Roger Mosey (Off the Air, 22 February) criticises the BBC’s decision to shorten BBC News at Ten by five minutes, and the regional news bulletin that follows from 11 to seven minutes.
I disagree. A news bulletin should be that, news, and not padded out with (often unnecessary) comment. I have lost count of the number of times I have screamed at the TV screen when Huw Edwards has asked Laura Kuenssberg for her “thoughts” on a particular matter.
Frequently, too, special reporters begin by simply repeating the facts given in the newscaster’s introduction. Tighter editorial control should ensure that nothing of importance is lost by there being a shorter bulletin. As for the regional news, perhaps, here in East Anglia, a shorter bulletin will help to stop the programme from frequently being a mini-Newsnight, and prompt it to start covering instead the region’s real news stories of the day.
Meghan Markle’s observation that British academia is pale, male and stale came under criticism in Tom Bower’s diary (The Diary, 22 February). He fears that such remarks tread into dangerous territory, since if we start appointing senior academics on the basis of their race or gender (and not excellence!), we will destroy British academia.
Let me reassure him that those of us concerned about academia’s appalling lack of diversity are not calling for universities to gift jobs to people on the grounds of their race or gender. Rather we recognise the structural barriers that make entry to academia harder for people from marginalised groups, as well as the operation of implicit biases against individuals from those groups. We ought to work to correct those injustices, so that excellent members of marginalised groups can take their seat at the academic table.
If Bower is keen to judge the state of British academia concerning its excellence, I suggest he steers clear of such straw man arguments. The irony is too much to bear.
Dr Ema Sullivan-Bissett
University of Birmingham
Can I congratulate you on the wonderfully funny diary by Tom Bower? It was the best laugh I’ve had in weeks. How did Private Eye sneak that past you?
Back to the future
Do others feel as I do that Britain – and possibly Europe, or at least parts of it – is slipping towards total disaster? After years of austerity under the Cameron/Osborne governments, we now face possible economic meltdown as a result of Brexit.
We have a rudderless government sliding further and further to the right, with politicians blatantly lying to the people. We have an inept opposition, seemingly riddled with anti-Semitism and bullying. Labour is likely to remain as an extreme left-wing party for years to come, having disastrously accepted that just about anyone can join as a member. To me, all of this smacks of the 1930s, and we know where that ended. Am I right to be afraid?
Made in Tehran?
Do I detect just a little bit of sensationalism on your cover article on Iran (“The revolution that fuelled radical Islam”, 15 February)? Even the author Michael Axworthy notes that the revolution did not have any direct influence on the region or on the world, which I agree with.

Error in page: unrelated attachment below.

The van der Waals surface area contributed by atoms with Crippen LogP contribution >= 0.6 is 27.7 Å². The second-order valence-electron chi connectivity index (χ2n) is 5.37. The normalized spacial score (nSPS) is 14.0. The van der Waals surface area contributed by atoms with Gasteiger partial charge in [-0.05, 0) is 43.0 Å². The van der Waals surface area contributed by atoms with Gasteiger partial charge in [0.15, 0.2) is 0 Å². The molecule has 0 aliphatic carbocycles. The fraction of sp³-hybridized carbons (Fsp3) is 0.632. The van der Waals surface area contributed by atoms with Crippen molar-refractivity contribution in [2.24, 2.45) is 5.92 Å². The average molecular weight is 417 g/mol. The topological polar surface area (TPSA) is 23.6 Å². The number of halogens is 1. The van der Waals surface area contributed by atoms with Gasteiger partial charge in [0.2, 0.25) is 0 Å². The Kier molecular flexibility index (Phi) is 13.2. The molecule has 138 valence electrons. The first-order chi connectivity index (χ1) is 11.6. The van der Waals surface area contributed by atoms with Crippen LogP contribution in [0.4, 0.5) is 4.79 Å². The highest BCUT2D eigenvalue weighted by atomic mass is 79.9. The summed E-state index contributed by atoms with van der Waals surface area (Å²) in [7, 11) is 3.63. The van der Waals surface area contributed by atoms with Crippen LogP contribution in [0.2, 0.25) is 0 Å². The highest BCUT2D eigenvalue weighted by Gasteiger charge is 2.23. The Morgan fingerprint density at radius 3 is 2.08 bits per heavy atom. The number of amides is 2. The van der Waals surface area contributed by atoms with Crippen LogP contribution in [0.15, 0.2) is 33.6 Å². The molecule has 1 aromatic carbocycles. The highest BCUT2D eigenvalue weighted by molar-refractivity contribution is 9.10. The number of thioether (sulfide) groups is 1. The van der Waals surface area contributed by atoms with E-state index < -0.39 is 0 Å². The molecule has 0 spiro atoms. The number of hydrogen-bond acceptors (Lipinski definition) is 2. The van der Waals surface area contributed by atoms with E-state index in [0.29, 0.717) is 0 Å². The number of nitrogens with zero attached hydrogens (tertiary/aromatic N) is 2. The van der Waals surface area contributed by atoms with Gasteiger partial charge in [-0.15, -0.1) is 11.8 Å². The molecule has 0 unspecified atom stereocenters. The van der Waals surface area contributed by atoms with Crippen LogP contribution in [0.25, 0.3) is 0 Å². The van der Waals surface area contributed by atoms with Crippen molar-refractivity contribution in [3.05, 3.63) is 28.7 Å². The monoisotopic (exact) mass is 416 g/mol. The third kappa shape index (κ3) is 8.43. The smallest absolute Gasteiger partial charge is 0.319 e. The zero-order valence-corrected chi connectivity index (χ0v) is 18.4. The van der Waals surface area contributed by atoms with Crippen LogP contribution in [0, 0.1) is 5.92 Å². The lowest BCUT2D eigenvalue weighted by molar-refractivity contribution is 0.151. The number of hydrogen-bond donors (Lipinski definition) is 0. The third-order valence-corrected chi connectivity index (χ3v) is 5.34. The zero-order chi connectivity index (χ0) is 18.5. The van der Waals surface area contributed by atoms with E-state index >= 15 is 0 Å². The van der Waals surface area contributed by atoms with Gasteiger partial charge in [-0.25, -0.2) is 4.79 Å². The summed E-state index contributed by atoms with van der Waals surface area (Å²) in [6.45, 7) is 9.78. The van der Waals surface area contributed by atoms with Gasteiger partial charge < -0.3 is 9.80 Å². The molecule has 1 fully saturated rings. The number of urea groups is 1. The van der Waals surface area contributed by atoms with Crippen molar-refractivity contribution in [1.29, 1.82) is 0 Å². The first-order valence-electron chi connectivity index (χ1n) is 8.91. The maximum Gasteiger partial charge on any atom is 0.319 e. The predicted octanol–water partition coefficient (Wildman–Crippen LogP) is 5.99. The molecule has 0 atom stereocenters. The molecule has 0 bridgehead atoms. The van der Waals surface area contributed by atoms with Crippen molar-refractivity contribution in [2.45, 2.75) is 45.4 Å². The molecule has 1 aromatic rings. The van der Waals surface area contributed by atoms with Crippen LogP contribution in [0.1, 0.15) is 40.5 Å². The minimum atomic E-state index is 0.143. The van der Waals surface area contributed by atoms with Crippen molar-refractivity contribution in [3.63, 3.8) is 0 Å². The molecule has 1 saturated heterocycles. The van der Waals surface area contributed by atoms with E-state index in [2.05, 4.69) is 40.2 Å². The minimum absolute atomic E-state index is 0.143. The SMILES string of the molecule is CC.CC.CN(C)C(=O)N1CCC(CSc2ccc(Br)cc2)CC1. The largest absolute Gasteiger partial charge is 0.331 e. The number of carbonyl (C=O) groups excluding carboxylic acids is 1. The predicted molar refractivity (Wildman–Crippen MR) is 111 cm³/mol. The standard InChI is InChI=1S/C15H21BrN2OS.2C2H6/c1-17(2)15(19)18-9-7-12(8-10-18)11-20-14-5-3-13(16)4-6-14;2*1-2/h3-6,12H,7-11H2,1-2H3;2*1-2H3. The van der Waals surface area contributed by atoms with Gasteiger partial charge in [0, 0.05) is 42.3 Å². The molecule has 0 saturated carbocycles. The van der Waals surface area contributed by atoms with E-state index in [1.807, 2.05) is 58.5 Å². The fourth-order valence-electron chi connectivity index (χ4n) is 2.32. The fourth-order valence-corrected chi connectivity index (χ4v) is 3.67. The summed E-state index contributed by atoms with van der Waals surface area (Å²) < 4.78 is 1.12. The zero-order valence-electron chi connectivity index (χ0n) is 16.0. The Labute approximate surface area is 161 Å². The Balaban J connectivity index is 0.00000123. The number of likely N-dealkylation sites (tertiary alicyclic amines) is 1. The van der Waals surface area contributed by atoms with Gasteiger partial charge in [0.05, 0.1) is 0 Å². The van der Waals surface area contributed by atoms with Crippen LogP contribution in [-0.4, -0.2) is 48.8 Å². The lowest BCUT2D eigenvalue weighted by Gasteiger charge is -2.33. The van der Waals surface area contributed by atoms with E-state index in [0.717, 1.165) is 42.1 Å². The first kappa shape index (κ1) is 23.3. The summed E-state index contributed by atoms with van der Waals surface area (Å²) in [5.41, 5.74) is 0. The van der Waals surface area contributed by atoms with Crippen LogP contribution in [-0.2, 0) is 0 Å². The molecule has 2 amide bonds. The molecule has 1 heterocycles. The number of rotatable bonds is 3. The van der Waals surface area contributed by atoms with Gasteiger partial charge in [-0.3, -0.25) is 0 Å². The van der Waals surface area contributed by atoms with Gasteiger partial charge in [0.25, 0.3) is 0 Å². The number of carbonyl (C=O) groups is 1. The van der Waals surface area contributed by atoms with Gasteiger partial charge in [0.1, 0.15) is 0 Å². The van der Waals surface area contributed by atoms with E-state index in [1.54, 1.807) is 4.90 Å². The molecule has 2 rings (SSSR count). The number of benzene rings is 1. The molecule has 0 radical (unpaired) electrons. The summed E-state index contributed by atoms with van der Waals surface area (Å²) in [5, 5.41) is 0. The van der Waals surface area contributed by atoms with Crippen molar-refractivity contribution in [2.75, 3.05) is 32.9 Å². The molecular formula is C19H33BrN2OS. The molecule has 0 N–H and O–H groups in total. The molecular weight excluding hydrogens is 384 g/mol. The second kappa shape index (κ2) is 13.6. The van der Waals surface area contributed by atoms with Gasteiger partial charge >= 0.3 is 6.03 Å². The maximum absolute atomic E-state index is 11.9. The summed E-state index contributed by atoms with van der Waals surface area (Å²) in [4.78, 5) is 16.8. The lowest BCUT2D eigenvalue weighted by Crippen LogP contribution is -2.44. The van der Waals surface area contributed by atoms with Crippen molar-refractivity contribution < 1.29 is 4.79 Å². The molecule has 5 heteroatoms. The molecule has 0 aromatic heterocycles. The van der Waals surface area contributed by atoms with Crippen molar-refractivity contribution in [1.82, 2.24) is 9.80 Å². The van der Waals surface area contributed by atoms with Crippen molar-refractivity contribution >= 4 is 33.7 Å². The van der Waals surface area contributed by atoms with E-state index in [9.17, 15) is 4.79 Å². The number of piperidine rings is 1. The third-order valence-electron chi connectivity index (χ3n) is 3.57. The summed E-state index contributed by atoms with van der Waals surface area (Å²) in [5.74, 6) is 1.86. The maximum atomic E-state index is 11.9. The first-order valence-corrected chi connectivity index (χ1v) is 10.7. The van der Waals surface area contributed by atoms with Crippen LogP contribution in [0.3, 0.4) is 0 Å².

Whether the siege of Mecca in 1979 was inspired by the revolution is highly doubtful. The group was formed of Sunni Muslims who had nothing to do with the revolution and were very quickly disowned by Ayatollah Khomeini. It led to a more strict form of Islam being practised in Saudi Arabia but hardly had any effect in mainstream Muslim populations in the world.
As far as I remember the next significant uprising was in Kashmir in 1986 – the struggle for the independence of Kashmir (which continues to this day) – and it certainly had no relation to the Iranian Revolution. Although the majority of people in Kashmir are Sunni Muslims, the struggle is not a religious one.
The revolution was internal to Iran and stayed so, notwithstanding its support for Hezbollah in Lebanon and the desire of the regime to export it. It might have given some Shias around the world food for thought, but as the author correctly points out, it happened for political rather than religious reasons to begin with. As the regime became more and more deeply religious, it lost support among the population and continues to do so even now.
Social media seer
What JB Priestley would have made of our social media “one can only guess”, states John Baxendale in his letter (Correspondence, 22 February).
So, here’s JB Priestley in Outcries and Asides (1974): “Just consider the research scientists, experimental psychologists, psychiatrists, sociologists… bringing out reports… we don’t seem to have arrived after so much care and public expense out into clear sunlight, illuminating the eager eyes of youth.”
And, as he famously wrote in Out of the People (1941): “Every hour we are making political statements, whether we are aware of it or not.”
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This article appears in the 27 Feb 2019 issue of the New Statesman, How Brexit broke politics